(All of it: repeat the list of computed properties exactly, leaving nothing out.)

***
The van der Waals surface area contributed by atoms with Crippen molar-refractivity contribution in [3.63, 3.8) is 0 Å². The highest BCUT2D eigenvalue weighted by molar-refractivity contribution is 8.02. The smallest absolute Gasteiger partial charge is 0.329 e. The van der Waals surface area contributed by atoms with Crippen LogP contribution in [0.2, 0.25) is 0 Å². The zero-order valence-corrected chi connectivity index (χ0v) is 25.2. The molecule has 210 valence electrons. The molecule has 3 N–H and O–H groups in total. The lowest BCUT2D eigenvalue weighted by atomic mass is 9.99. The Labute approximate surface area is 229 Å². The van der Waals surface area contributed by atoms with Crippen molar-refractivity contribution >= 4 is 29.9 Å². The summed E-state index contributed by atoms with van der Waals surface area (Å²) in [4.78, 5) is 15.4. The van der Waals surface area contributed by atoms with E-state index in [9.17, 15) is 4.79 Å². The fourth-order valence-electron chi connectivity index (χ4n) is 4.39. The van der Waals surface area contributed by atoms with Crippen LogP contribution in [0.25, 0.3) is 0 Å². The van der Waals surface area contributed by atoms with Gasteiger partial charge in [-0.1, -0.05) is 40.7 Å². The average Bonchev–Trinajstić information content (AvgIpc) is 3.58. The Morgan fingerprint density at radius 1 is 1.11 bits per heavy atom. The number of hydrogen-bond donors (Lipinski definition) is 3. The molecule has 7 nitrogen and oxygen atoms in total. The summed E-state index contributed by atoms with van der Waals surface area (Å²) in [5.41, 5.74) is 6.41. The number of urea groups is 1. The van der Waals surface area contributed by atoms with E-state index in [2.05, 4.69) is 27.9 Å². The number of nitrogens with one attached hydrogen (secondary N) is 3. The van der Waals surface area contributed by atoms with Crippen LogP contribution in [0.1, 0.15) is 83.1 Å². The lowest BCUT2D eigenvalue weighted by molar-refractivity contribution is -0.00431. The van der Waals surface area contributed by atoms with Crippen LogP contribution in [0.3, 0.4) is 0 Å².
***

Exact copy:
The van der Waals surface area contributed by atoms with Crippen molar-refractivity contribution in [3.63, 3.8) is 0 Å². The highest BCUT2D eigenvalue weighted by molar-refractivity contribution is 8.02. The smallest absolute Gasteiger partial charge is 0.329 e. The van der Waals surface area contributed by atoms with Crippen LogP contribution in [0.2, 0.25) is 0 Å². The zero-order valence-corrected chi connectivity index (χ0v) is 25.2. The molecule has 210 valence electrons. The molecule has 3 N–H and O–H groups in total. The lowest BCUT2D eigenvalue weighted by atomic mass is 9.99. The Labute approximate surface area is 229 Å². The van der Waals surface area contributed by atoms with Crippen molar-refractivity contribution >= 4 is 29.9 Å². The summed E-state index contributed by atoms with van der Waals surface area (Å²) in [4.78, 5) is 15.4. The van der Waals surface area contributed by atoms with E-state index in [9.17, 15) is 4.79 Å². The fourth-order valence-electron chi connectivity index (χ4n) is 4.39. The van der Waals surface area contributed by atoms with Crippen LogP contribution in [0.25, 0.3) is 0 Å². The van der Waals surface area contributed by atoms with Gasteiger partial charge in [-0.1, -0.05) is 40.7 Å². The average Bonchev–Trinajstić information content (AvgIpc) is 3.58. The Morgan fingerprint density at radius 1 is 1.11 bits per heavy atom. The number of hydrogen-bond donors (Lipinski definition) is 3. The molecule has 7 nitrogen and oxygen atoms in total. The summed E-state index contributed by atoms with van der Waals surface area (Å²) in [5.41, 5.74) is 6.41. The number of urea groups is 1. The van der Waals surface area contributed by atoms with E-state index in [2.05, 4.69) is 27.9 Å². The number of nitrogens with one attached hydrogen (secondary N) is 3. The van der Waals surface area contributed by atoms with Crippen LogP contribution in [0.1, 0.15) is 83.1 Å². The lowest BCUT2D eigenvalue weighted by molar-refractivity contribution is -0.00431. The van der Waals surface area contributed by atoms with Crippen LogP contribution in [0.3, 0.4) is 0 Å².